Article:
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The orchestration responsibility multiplies when agency execution teams are delivering on individual tactics and media buys. Last year, Optimizely described these evolving orchestration duties as a “transformative shift and approach towards how marketing synchronizes their teams, content, channels, workflows, and data!”

I believe the shift is even more impactful, with orchestration benefits being felt beyond marketing. The highest value “program orchestration” responsibilities occur when MOps leaders are representing marketing’s interests in enterprise-wide programs with other functions within the organization, including product, compliance, and IT. Examples of orchestration duties with these other key functions can include:

  • Product teams – Coordinating campaigns with major product feature/functionality launches, and managing brand standards.
  • Legal/Compliance – Overseeing compliance with Can-Spam, GDPR, and CCPA, and customer preference and data privacy initiatives that may be initiated by a marketing touch-point. 
  • IT/Procurement – Technology stack management, vendor evaluations and negotiations, platform integrations and data management.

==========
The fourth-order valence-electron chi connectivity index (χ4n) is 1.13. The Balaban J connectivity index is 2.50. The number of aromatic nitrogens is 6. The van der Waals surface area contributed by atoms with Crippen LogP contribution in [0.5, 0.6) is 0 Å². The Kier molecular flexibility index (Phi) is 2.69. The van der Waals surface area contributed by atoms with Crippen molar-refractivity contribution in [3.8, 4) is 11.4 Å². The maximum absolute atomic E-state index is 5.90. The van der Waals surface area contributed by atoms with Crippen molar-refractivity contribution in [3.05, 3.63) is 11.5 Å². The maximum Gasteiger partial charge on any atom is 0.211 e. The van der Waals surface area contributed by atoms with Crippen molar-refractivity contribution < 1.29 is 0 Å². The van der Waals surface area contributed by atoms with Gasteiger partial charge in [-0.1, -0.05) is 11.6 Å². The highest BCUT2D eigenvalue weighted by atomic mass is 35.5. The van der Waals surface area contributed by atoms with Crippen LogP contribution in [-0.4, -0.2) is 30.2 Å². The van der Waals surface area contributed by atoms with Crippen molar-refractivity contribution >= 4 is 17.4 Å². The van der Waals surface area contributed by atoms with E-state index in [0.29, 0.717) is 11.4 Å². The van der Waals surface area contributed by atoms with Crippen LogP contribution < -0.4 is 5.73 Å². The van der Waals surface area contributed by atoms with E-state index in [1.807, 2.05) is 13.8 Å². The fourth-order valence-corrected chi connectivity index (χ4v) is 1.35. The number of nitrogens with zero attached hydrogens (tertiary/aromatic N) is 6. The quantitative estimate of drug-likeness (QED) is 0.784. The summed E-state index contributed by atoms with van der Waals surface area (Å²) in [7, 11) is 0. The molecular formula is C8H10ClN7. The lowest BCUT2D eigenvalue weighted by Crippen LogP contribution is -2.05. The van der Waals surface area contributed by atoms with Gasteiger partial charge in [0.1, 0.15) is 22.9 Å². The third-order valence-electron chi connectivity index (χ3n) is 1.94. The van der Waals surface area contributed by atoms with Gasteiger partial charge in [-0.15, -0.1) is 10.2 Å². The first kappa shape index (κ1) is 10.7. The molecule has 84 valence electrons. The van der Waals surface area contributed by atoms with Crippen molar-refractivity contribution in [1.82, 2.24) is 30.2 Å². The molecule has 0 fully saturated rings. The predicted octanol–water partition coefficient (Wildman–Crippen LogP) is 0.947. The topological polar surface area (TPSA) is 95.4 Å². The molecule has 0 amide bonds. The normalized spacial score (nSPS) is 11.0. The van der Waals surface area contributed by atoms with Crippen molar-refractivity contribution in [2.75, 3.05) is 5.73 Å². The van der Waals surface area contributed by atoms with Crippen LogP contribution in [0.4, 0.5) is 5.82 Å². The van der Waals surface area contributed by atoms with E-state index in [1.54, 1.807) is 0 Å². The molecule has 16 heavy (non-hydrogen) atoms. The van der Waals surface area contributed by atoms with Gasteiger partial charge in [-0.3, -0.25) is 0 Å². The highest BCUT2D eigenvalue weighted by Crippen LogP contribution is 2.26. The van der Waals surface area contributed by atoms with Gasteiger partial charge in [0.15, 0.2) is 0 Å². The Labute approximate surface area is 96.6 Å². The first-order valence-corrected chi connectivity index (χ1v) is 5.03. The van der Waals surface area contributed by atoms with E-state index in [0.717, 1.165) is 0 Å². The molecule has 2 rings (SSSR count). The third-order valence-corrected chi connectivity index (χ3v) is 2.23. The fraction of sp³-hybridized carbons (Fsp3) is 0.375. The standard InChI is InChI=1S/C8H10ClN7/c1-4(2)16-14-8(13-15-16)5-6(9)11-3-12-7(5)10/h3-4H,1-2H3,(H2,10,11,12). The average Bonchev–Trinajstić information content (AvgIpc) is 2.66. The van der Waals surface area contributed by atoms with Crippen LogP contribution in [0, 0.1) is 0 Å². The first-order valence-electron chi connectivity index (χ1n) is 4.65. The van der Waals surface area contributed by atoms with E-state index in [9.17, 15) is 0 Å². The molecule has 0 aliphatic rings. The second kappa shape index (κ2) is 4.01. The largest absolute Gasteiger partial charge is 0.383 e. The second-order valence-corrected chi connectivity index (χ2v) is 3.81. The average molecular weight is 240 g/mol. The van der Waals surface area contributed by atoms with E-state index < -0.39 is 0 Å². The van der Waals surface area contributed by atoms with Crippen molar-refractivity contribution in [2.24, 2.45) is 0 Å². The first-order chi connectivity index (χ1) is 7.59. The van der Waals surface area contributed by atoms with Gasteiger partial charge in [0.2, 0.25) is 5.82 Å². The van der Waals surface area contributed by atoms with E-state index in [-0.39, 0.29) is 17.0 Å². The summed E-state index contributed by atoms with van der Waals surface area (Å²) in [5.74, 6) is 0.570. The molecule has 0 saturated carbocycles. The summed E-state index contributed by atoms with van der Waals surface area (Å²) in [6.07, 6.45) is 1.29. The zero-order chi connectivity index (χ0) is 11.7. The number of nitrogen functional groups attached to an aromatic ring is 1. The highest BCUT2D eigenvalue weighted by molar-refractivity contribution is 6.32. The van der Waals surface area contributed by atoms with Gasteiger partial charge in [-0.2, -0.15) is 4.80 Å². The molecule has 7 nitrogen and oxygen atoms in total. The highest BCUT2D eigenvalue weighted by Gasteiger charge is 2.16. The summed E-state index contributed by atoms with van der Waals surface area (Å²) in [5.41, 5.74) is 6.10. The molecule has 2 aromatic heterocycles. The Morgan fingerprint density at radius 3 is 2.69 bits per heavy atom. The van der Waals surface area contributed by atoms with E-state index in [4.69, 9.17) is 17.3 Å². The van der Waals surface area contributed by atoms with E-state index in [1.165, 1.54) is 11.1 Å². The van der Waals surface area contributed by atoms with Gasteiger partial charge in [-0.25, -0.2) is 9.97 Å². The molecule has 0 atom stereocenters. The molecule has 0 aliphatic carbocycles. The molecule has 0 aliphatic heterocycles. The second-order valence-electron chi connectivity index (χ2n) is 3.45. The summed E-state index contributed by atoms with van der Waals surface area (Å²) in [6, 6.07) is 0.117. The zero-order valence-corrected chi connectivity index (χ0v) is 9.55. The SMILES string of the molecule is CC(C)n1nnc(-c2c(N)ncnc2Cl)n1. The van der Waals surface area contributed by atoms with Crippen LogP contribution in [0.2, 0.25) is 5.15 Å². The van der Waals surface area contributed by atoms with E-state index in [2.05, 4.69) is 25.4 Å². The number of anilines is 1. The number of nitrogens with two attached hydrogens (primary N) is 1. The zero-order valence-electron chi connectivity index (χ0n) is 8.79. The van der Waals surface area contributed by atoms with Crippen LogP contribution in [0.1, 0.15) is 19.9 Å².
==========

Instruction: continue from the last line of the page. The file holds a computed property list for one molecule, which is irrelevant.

All of this departmental and cross-departmental coordination requires skill sets that can be analogized as the difference between a chamber orchestra (marketing) and a full symphony. It’s the highest level of conducting across the enterprise. 

MOps leaders are holding individuals and teams to target timelines while managing the scope of a particular campaign and business initiative. They do this while also overseeing targeting of customer and prospect segments.

In order to accomplish this complex segmentation and coordination, MOps leaders are now responsible for cross-functional data – embodied by the modern martech stack imperative: integration. Integration across systems has been the #1 issue for marketers since the modern marketing tech stack started exploding in the early 2010’s, but software and solutions providers finally listened. A tipping point was reached in 2020. Marketers reported that we were finally working within an integrated, multi-system environment, according to a CDP Institute member survey analyzed here.  

Continuing with the orchestration analogy, the conductor is the integration “synchronizer,” deciding if/when the data flows across the stack. The sheet music is the data model standard showing how to map common attributes. 

However, just because we now have this more integrated environment does not mean our work is done. The instruments do not play themselves (yet!) and they require configuration and deliberate training to play effectively — both individually and in groups. 

Training was one of the top responsibilities for marketing ops leadership, ranking it in the top 5 of MOPS tasks by percentage of work, according to the 2022 MarTech Salary and Career Survey, published jointly by MarTech and chiefmartec.com (free, ungated download here). conducted by chiefmartec.